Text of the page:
Session Title

The Welsh Arthur and His Afterlives in Medieval England, Scotland, and Wales

Sponsoring Organization(s)

Dept. of Celtic Languages and Literatures, Harvard Univ.

Organizer Name

Georgia Henley

Organizer Affiliation

Harvard Univ.

Presider Name

Georgia Henley

Paper Title 1

Whom Does "Arthur’s Letter" Serve? A Diplomatic Analysis of a Mock Letter Attributed to King Arthur

Presenter 1 Name

Christopher Berard

Presenter 1 Affiliation

Centre for Medieval Studies, Univ. of Toronto

Paper Title 2

The Changing Face of Arthur in Trioedd Ynys Prydain

Presenter 2 Name

Rebecca Shercliff

Presenter 2 Affiliation

Univ. of Cambridge

Paper Title 3

The Fall of the Mighty: Gawain, Geoffrey, and Layamon's Redemption

Presenter 3 Name

Kara Larson Maloney

Presenter 3 Affiliation

Binghamton Univ.

Paper Title 4

Rewriting Identity and the Figure of Arthur in Peredur vab Efrawg

Presenter 4 Name

Jenny Tan

Presenter 4 Affiliation

Univ. of California-Berkeley

Start Date

14-5-2015 1:30 PM

Session Location

Schneider 1140

Description

This session reexamines the trajectory of medieval Arthurian legend from its earliest roots in Welsh literature and history. From the Welsh vernacular folktale Culhwch ac Olwen and the well-known pseudo-historical work Historia regum Britanniae by Geoffrey of Monmouth, the diaspora of the figure of Arthur into the literary traditions external to Wales was a rapid one, as Arthurian material circulated throughout England and Scotland, in languages as diverse as Middle English, Scots, and Anglo-Norman French, as well as Welsh itself. The figure of Arthur was repurposed by different, related cultures for very different reasons, and remained popular for a very long time. Yet his Welsh roots, and the significance of these roots, are little understood, and the overall message of Geoffrey of Monmouth’s work often misinterpreted. This session invites any papers dedicated to a reassessment of the Welsh Arthur and his reception in the literary traditions of medieval Britain, whether in Laȝamon, Wace, Brut y Brenhinedd, or other writings, with special focus on the connotations of his Welshness in the politics of medieval Britain and the formation of British and English national identity. A focus on Arthur’s Welsh origins in particular allows for an increased understanding of the usage of Arthur for political and propagandistic purposes in the literature and political climate of medieval Britain, and the significance of this usage in literature.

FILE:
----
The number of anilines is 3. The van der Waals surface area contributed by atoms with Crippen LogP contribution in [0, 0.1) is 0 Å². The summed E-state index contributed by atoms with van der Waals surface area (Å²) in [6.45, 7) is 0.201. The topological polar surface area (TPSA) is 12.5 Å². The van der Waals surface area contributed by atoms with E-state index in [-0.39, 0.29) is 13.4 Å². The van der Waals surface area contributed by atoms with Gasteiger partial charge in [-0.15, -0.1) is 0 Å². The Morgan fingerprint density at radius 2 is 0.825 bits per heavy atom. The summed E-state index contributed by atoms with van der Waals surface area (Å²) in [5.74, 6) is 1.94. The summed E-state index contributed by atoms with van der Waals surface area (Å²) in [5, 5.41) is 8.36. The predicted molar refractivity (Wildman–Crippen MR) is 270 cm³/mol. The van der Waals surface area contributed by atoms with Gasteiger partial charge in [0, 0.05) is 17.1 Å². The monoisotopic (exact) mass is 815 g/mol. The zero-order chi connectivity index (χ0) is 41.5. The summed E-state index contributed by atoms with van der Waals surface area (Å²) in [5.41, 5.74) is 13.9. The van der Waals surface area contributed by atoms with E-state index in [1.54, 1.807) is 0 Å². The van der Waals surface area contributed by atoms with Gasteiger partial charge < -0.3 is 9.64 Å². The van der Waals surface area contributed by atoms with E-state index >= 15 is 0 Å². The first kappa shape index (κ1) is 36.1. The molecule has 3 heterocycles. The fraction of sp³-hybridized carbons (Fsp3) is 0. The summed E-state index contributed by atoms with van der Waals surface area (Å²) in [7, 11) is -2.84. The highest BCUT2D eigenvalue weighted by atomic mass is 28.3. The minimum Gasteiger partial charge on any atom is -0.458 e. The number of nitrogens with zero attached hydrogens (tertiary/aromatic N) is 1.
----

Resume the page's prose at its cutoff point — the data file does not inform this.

Georgia Henley

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May 14th, 1:30 PM

The Welsh Arthur and His Afterlives in Medieval England, Scotland, and Wales

Schneider 1140

This session reexamines the trajectory of medieval Arthurian legend from its earliest roots in Welsh literature and history. From the Welsh vernacular folktale Culhwch ac Olwen and the well-known pseudo-historical work Historia regum Britanniae by Geoffrey of Monmouth, the diaspora of the figure of Arthur into the literary traditions external to Wales was a rapid one, as Arthurian material circulated throughout England and Scotland, in languages as diverse as Middle English, Scots, and Anglo-Norman French, as well as Welsh itself. The figure of Arthur was repurposed by different, related cultures for very different reasons, and remained popular for a very long time. Yet his Welsh roots, and the significance of these roots, are little understood, and the overall message of Geoffrey of Monmouth’s work often misinterpreted. This session invites any papers dedicated to a reassessment of the Welsh Arthur and his reception in the literary traditions of medieval Britain, whether in Laȝamon, Wace, Brut y Brenhinedd, or other writings, with special focus on the connotations of his Welshness in the politics of medieval Britain and the formation of British and English national identity. A focus on Arthur’s Welsh origins in particular allows for an increased understanding of the usage of Arthur for political and propagandistic purposes in the literature and political climate of medieval Britain, and the significance of this usage in literature.

Georgia Henley